Getting Your Colours Right Without Looking Too Bland

Getting Your Colours Right Without Looking Too Bland

Choosing a colour for a just one room can be tricky enough, so for many, the idea of picking a colour palette for the whole of a major home renovation can seem like an overwhelming task. Whether it’s for interiors or the exteriors, adding a well-thought out colour scheme to a remodelled house can help create a home that reflects your personal tastes and achieves the look and feel you want for a space. Here are Keystone’s 5 tips for adopting colour to add the ‘wow’ factor to your house makeover.


The first step to selecting the right colours for your house is understanding the architecture of your home. This requires an appreciation of how the renovations will change the composition of your house. You should be asking which spaces will you be able to see from each room and down hallways as this will form the basis of your whole-house colour plan.

The largest room of your new floor layout will set the tone for the rest of the house, so be careful to workshop your colour choices to test what type of statement you are wanting to make. You don’t have to choose Mediterranean colours like reds and oranges to make a style statement, choosing a dusky blue can reflect a confident personality equally as well along with giving greater highlight potential for a room’s other features like ceilings and floors. If you like to play it safe, white or off white suits all architectural types, although of course practical consideration is required if you have small children that are prone to touching walls.


So that you are not stuck by indecision, using a colour wheel is a great tool in helping you figure out which colours will complement each other. The colour wheel also gives you such a variety of hues so you are not missing out on unique combinations that will give your home an individual touch.

Comprised of 12 different hues where one half comprises “cool” colours and the second half are “warm” colours, the colour wheel can help you explore possible paint schemes that can bring out the features of a room. With different shades, tints and tones, you’ll face no shortage of colour choices to consider for both the main walls and in helping you to bring accents to window sills and cornices to create interest and energy in a room.


When people think of painting their house, most immediately think of the colours for walls – however, considering all elements to a room will help in achieving a complete and long-lasting look. Almost anything in a room can welcome a coat of paint, even existing floorboards. If you live near a beach, or want to create a “beachy” feel, then it’s not out of place to paint floorboards white to help recreate a light and airy space, complementing the natural sea breeze.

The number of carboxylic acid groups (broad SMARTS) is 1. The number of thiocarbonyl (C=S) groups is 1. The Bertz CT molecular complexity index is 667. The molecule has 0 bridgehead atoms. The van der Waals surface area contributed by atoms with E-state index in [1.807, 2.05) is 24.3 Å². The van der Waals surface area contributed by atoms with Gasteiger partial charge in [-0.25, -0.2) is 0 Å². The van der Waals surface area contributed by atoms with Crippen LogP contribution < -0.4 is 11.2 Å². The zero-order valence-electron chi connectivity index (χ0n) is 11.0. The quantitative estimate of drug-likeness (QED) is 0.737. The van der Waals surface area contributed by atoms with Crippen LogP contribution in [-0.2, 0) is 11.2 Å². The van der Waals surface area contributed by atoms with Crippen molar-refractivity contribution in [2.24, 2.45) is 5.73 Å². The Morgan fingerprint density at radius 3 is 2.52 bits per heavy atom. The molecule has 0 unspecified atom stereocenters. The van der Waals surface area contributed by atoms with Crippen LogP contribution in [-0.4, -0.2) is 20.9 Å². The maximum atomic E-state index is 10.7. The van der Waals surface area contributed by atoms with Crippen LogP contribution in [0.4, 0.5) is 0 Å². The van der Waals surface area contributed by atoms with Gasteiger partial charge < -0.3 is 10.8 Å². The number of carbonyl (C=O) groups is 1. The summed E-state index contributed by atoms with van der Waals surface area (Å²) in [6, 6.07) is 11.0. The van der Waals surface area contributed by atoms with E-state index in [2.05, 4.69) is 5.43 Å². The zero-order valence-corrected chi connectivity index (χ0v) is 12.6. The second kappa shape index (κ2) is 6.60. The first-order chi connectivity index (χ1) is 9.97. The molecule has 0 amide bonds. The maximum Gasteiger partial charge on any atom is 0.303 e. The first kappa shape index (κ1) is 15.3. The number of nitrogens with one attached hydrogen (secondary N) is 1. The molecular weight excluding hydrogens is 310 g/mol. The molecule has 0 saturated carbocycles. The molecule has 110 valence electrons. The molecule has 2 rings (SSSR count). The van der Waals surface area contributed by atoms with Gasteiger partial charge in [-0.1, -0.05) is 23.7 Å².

Feature ceilings are also a possibility; if you’re extra daring, why not consider a colour other than white to create a point of interest. Keep in mind when choosing your ceiling colour as lighter ceiling shades to walls work better if you want your ceilings to appear higher than they are. But don’t feel like you have to change something that’s worked for years – a white ceiling can also offset an intense wall colour if you decide include a bold feature wall to add sharpness to a room.


Extreme colour combinations can be off-putting to future buyers so consider how long you want to live in the property before you start experimenting with unique colour choices. Selecting neutral colours doesn’t have to limit your creative flair- vibrancy can be added to a neutral palette without negatively affecting the resale value of your home. This means steering away from using only one shade as selecting two or more neutral colours creates personality and avoids appearing dull.

Classic neutral tones for the interiors can create a soft and muted space and even support a modern look. For something a little less bland, try washed out tones that have more greys and contrast these with alternative textures like floorboards or wooden beams to bring about balance to a room. By opting for a neutral palette you have the flexibility to choose a range of furniture pieces as almost any coloured furniture item can look great and energise a muted room.


Like interiors, the colours you select for your exteriors should be shaped by the architecture of the house. If you have a period home, choose traditional colours like Regency White and York Stone so that the walls don’t draw attention away from external embellishments like iron lacework and decorative front doors.

Working well with the streetscape, choosing neutral colours for a modern home’s exteriors can avoid any conflicts with neighbours. There are a huge range of hues within a neutral palette that give you the flexibility to pick the colour that’s just right for your home. Why not also consider a tone-to-tone scheme to create a modern and contemporary exterior, where charcoal walls and white for trims like balconies can give a sophisticated and timeless look.

At Keystone, we walk with you through the journey of remodelling your home, we can recommend the right colour consultant to assist you with your colour decisions for your interiors and exteriors so there are no regrets with the finished product. Get in touch with us today to find out more.

Getting Your Colours Right Without Looking Too Bland